Lease Option Scaling

7 Replies

I see a lot of folks scaling with rental properties in the buy and hold market.  I am looking at doing the same things only with Lease Options.  I have a separate lease and option, both 3 years.  Set purchase price initially.  My experience is it sometimes takes several tenants before someone actually buys the home outright and I've moved that money into a 1031 to continue scaling.  Good plan?  Bad plan?  Anyone else doing something like this?  Thanks all in advance!

Just planning to follow an acquisition plan to scale out but use the lease and option.  No Sandwiches.  Assessment is buy "rent ready" properties, rent them out and sell an option to purchase agreement for several thousand.  Have done this before, just not sure if it's a better plan that straight buy and hold.  Like the opportunity to strike for big money for 1031 exchange and roll it forward vs. just continual cash flow.  Not sure if that makes total sense, but essentially scale out to 10-20 doors via lease/options instead of straight rentals.

FWIW my 10 cents re LO/WLO;   There are great coaches/teachers on youtube of lease option and wholesale lease options:

Joe McCall, Joe Bodeck, Joe Crump, John Jackson, all are great actually.  I've spent a few years buying all of these guys stuff and chopping up with a genzu knife.  They are all good and modestly priced IMHO.

- I have done sandwitch lease options and will never do another buy on a lease option (LO) again.  I will buy cash, subject to, financed, seller financed and sell on a LO but never again buy on a LO.  Too much risk.  Today I'm only buying subject to.  I closed one 8 weeks ago, will close another in a few weeks.   Buying on a LO has risk because:

- the seller can stop paying the mortgage

- The market can drop and you wont be able to get the buyer on a LO to finance and cover the option price you have wth the seller (it happend).   

- Unless you file a memorandum the seller can sell to someone else.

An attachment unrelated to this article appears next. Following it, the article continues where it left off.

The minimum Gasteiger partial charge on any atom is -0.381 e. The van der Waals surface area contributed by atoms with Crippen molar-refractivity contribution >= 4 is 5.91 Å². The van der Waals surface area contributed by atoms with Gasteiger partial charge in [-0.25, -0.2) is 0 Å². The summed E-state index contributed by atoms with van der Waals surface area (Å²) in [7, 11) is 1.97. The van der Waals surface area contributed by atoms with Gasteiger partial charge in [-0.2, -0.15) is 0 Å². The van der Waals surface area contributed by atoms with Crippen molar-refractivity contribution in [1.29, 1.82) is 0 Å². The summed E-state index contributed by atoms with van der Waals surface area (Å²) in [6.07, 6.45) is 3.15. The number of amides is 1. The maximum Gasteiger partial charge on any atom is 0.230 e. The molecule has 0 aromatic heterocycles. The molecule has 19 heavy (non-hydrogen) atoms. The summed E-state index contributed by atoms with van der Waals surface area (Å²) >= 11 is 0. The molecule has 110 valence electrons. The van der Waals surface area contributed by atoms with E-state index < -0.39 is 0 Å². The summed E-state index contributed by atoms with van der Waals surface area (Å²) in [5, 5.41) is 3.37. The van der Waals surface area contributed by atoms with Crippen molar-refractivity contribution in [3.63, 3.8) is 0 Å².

I'll never buy on a LO again into a sandwitch (multi years).   I plan on buying subject to and sellng on LO (rent to own) and either bank or seller (me) financing on a wrap.

I strongly suggest everyone super educate yourselves from the above list in parallel with your marketing for sellers (the challenge today).

How do you find sellers who will via negotiate rent to you while you get financing,,,, then you convert that "yes" into selling via leaving the mortgage in place (subject to):

- Listed and long days on market

- expired listings

- For sale by owner in zillow (look for the click filter for FSBO) and craigslist. Call them all for a few months; "would you rent to me while I get bank financing in 9-18 mo?" when you get a yes you slowly convert into a sale and leaving the financing in place.

- Direct marketing to low equity, has a lien or bankruptcy.  I use to find these.

- Buy hard to find leads from private list brokers for:  30-60-90-120 days late on payments (financially stressed)..  This list is where 2 of my last leads came from.

Best to all.

Thanks everyone for the input. Let me ask this another way-anyone see something wrong with purchasing rentals but renting/selling options on them as a matter of course. Typically set the rent, give them a 3 year lease with rent increasing by $50 each year & a 3 year option to purchase with a 12% boost from the current Zillow or MLS comps. Do this knowing some will get bought out, others will turn over...why not use the 1031 when the properties do turn over, save the taxes and then go purchase another property? That's what my plan is-how is that better/worse than just Buy & Hold/rent the properties? Thanks all. This discussion is very helpful.

@Lance Marshall , It's a great model.  You're separating the lease and the option.  That's good.  You're right it can take several tenants before one sticks.  But meanwhile you're enjoying the option money from each.  I used to target mid level executives and would actually let them pick out their house.  I would buy it, give them the escalating lease just like you and the option.   My one difference was that I would escalate the strike price annually so each year they kept it would add to the purchase price.  That made it follow a more normal appreciation curve and they were motivated to purchase during the 1-2 year mark so I could go on with the next one.

Perfect 1031 opportunity for you.

@Lance Marshall The reason that I believe the lease option model is better than the simple buy and hold model is because of several reason.  Here are some:

Lease options: 

  • tenants take care of the property more than a renter would
  • tenant/buyer pays an option fee upfront that is just profit or goes towards the decrees of money left into the property
  • you can lock in a purchase price higher than the current market value
  • you can have the option contract written to where the tenant/buyer buys the property "as is" and pays all closing costs.  That adds to the profit
  • you don't have to spend money to get the property ready to sell when you sell it
  • if you hold on to a rental long enough, you need to put money in to it to sell it
  • the ROE (return on equity) goes down over time and it would be more profitable to take profits and trade up if you can continue to buy properties under market value rather than keep the money in the same property for too long. Of course you need to be able to have some sort of deal flow for you to be able to do this.